Help capture what's at stake in the Arctic National Wildlife Refuge

Photographers, videographers and writers aim to fight oil drilling with evidence
Arctic char
Arctic char (photo: Pat Clayton).

This summer, under the umbrella of the International League of Conservation Photographers, a large collaborative media effort will take a group of accomplished image makers far, far to the north. The group, made up of seasoned conservation photographers with unique specialities, will travel to Alaska's Arctic National Wildlife Refuge (ANWR) with the goal of capturing the awe and splendor of the nation's wildest and largest tract of publicly owned land.

One of those photographers is Montana-native Pat Clayton. Clayton, who operates under the moniker "Fish Eye Guy Photography", specializes in underwater imagery—not the split-level "oh looky here at what I caught" shots that adorn many a page of fishing magazines these days, but images captured via long days spent in wetsuit and snorkel, often in difficult conditions, during which Clayton immerses himself with the species he sets out to photograph in order to offer a glimpse of them in their natural environment. With nearly 50,000 Facebook followers, Clayton's images are shared and re-shared widely all over the internet. That last underwater image of a native Montana cutthroat trout or Bristol Bay sockeye salmon or Arctic grayling that you liked or shared on Facebook or Instagram the other day? There's a good chance Clayton snapped it.

Clayton describes the ANWR as "Home to caribou herds that stretch as far as the eye can see, a place where polar bears mingle with grizzlies, rivers teem with brightly colored arctic char, and the tundra sprawls for hundreds of undistributed miles ... glacial rivers emanating from peaks that stretch skyward release their till down massive canyons and the northern lights dance in the frigid air." It's a place that many herald as the single greatest wilderness remaining in North America.

Under the current leadership of Donald Trump, Secretary of the Interior Ryan Zinke and Republican lawmakers, the ANWR is now facing its most significant threats since the refuge was founded. After more than 40 years of failed attempts to open America's greatest wilderness to oil and gas drilling—during which Republicans tried no less than 50 times to open ANWR but repeatedly failed, primarily due to an ongoing bi-partisan consensus that drilling was too risky to the ANWR's wildlife, landscapes and native cultures—oil industry pressure on and lobbying of lawmakers finally bore fruit late last year through a provision quietly tucked into the GOP's tax reform plan which opened the long-sought after, 1.5 million acre "parcel 1002" of the ANWR to oil and gas leasing.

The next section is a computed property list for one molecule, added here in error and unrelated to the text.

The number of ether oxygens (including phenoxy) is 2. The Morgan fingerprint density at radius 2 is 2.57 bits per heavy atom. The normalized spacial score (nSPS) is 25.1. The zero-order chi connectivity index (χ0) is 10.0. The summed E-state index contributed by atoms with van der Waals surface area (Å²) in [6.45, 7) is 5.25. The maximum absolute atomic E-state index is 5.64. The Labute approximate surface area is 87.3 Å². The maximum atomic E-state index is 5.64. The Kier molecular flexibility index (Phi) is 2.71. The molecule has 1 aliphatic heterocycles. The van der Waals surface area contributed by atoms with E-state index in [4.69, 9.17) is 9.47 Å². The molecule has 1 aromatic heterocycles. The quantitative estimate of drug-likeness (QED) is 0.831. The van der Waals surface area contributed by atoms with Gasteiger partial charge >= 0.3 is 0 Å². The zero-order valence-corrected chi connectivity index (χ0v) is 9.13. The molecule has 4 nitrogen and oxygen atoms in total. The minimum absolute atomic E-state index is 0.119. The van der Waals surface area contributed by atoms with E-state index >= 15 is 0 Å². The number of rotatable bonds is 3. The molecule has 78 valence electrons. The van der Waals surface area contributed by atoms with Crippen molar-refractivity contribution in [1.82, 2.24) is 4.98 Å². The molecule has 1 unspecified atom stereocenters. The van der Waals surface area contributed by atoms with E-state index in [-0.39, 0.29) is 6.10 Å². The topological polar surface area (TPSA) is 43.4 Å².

sockeye salmon spawning
Bristol Bay sockeye salmon (photo: Pat Clayton).

It is a law that conservation and environmental groups have vowed to fight via any means necessary, though their primary avenues will likely be battles in the courts and public education campaigns.

As those groups, journalists and other organizations seek to educate and inform the public about the ANWR, imagery of the region's flora, fauna and landscapes will play a vital role in showing everyday Americans what's at stake in this farthest, most remote reach of their country. And Clayton and the other photographers aim to capture just that and share it with the world. Thanks to his speciality, Clayton has been tasked with capturing underwater imagery of the region's native arctic char. Close relatives of salmon, char are anadromous fish that teem in many of the rivers that course through the Arctic National Wildlife Refuge and that play an integral, vital role in its ecosystem.

Clayton's group (one of 8 that will be documenting the ANWR over the course of the summer) will take what Clayton calls the "last float plane of the year" into the headwaters of one of the refuge's char rivers and float their way out, capturing imagery all along the way. It's a time of year when the char enter rivers en masse, adorned in their bright spawning colors, when the tundra bursts red and when the heavy hand of winter begins bearing down on the ANWR. Conditions are expected to be tough, but serve as no deterrent to the dedication of Clayton and the rest of his group.

"Aside from the ecological importance of the area, ANWR matters because the idea of true wilderness, a frontier, the unknown, and something as is, as it has always been is vital for the human spirit. ANWR exists as an example for everything conservationists fight for. It is the cherry on top of our continent, whether any of us every actually make it there, we known it exists as a throwback to what was before us. In ANWR ungulate herds migrate like the buffalo once did, rivers run wild from mountain to sea like before we dammed them down here, undisturbed tundra stretches as far as the eyes can see as our great forests once did. After all that we have lost why seal the fate of one of the last remaining wild places?," Clayton told Hatch Magazine.

yellowstone cutthroat trout
Yellowstone cutthroat trout (photo: Pat Clayton).

Though Clayton has some support from the ILCP and clothing-brand Patagonia, for Pat and many others donating their time to this effort, getting there is the hardest part. To help himself do so, Clayton has started a Kickstarter campaign with the goal of raising a relatively modest amount of cash to help fund plane tickets and other basic logistics. And those who help fund Clayton's trip to the ANWR will receive big, bold prints of some of the images he captures while there as a thank you for their support.

To learn more about the project and to offer your support, visit this Kickstarter page.